Poppies


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Students at the Willard Hope Center created poppies for their Veterans Day Dinner in November.

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The first step was to create the stem of the poppy by twisting two pipe cleaners together.

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The next step was to create a fan fold with five sheets of tissue paper.

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Students picked four red and one black sheet of tissue paper to create their poppy.

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Everyone worked hard to create enough poppies for each veteran attending the dinner.

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Everyone learned why poppies have become a symbol of Veterans Day.

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The poppy has a long association with Veterans Day. But how did the distinctive red flower become such a potent symbol of our remembrance of the sacrifices made in past wars?  Scarlet corn poppies grow naturally in conditions of disturbed earth throughout Western Europe. In late 1914 the fields of Northern France and Flanders were ripped open as World War One raged through Europe’s heart. Once the conflict was over the poppy was one of the only plants to grow on the otherwise barren battlefields.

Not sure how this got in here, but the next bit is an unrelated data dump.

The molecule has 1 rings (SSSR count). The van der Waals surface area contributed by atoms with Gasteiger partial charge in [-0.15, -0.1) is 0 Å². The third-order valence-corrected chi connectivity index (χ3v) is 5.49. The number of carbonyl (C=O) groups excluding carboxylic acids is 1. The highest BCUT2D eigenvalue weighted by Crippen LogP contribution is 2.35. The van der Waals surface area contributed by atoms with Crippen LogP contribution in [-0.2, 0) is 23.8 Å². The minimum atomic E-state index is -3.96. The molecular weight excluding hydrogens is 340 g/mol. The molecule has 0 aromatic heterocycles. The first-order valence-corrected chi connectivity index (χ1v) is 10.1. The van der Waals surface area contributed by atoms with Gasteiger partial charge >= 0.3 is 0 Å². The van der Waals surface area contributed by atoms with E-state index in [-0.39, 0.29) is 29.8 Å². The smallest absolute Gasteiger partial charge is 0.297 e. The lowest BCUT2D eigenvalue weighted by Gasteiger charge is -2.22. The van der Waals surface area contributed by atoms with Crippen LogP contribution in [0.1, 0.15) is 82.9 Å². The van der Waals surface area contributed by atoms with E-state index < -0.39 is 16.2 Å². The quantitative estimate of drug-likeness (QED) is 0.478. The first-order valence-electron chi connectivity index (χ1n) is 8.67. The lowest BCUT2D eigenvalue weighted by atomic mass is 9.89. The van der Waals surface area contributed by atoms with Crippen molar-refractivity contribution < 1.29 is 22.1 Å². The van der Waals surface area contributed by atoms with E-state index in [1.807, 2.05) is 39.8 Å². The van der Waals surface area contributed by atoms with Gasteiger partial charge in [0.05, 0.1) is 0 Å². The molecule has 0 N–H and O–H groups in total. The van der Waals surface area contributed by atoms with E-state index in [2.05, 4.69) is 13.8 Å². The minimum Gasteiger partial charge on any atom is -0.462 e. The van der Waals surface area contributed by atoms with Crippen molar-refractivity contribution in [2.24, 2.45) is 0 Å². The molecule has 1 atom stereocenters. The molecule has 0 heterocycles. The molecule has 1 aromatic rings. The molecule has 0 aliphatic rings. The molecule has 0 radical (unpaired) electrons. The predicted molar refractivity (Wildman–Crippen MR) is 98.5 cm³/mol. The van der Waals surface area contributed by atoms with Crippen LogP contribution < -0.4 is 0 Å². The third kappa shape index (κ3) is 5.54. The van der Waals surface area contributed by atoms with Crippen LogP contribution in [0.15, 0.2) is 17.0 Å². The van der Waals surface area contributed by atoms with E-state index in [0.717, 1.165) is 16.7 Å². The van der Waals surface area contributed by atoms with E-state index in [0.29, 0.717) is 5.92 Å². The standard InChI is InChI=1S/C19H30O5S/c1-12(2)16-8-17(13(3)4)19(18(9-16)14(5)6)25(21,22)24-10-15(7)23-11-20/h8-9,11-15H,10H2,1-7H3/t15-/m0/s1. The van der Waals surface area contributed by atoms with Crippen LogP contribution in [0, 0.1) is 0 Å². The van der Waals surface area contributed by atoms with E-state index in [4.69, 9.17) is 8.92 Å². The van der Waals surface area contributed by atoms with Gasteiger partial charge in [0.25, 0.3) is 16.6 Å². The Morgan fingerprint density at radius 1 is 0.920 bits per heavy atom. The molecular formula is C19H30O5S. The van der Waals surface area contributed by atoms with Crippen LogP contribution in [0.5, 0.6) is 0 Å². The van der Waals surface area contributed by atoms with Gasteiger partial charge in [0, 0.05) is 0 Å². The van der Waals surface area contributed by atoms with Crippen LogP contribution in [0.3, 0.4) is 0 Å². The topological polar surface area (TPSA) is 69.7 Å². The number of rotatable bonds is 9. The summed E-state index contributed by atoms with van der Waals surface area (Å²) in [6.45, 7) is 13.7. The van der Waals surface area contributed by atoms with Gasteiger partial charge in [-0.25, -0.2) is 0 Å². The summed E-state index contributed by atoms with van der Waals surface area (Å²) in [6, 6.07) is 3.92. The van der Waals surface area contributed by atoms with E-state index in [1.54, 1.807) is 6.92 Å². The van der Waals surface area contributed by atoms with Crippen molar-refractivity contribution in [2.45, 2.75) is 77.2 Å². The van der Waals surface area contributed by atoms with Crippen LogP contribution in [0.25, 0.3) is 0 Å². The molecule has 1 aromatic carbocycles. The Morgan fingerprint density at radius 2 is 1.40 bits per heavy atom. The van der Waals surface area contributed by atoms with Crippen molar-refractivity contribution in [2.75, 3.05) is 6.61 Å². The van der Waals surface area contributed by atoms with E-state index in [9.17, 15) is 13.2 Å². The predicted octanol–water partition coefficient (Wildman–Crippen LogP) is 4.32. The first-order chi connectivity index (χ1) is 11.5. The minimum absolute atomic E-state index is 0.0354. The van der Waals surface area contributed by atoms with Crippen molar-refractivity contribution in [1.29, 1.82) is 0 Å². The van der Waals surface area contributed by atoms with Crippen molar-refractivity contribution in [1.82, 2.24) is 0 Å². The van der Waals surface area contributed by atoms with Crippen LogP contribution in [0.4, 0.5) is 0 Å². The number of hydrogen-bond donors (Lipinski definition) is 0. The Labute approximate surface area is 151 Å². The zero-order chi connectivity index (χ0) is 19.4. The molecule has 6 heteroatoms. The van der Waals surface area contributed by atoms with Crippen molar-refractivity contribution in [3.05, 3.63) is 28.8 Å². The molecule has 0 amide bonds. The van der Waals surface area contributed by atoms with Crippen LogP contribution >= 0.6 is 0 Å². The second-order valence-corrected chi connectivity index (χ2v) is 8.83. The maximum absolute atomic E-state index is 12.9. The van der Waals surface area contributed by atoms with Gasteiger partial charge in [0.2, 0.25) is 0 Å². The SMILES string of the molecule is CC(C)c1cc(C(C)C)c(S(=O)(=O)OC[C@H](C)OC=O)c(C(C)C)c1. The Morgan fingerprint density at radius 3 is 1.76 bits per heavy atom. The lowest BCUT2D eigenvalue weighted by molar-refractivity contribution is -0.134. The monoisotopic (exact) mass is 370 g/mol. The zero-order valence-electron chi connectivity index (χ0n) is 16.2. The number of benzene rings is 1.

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The significance of the poppy as a lasting memorial symbol to the fallen was realized by the Canadian surgeon John McCrae in his poem “In Flanders Fields.” The poppy came to represent the immeasurable sacrifice made by his comrades and quickly became a lasting memorial to those who died in World War One and later conflicts. Wearing of poppies has been a custom since 1924 in the United States.

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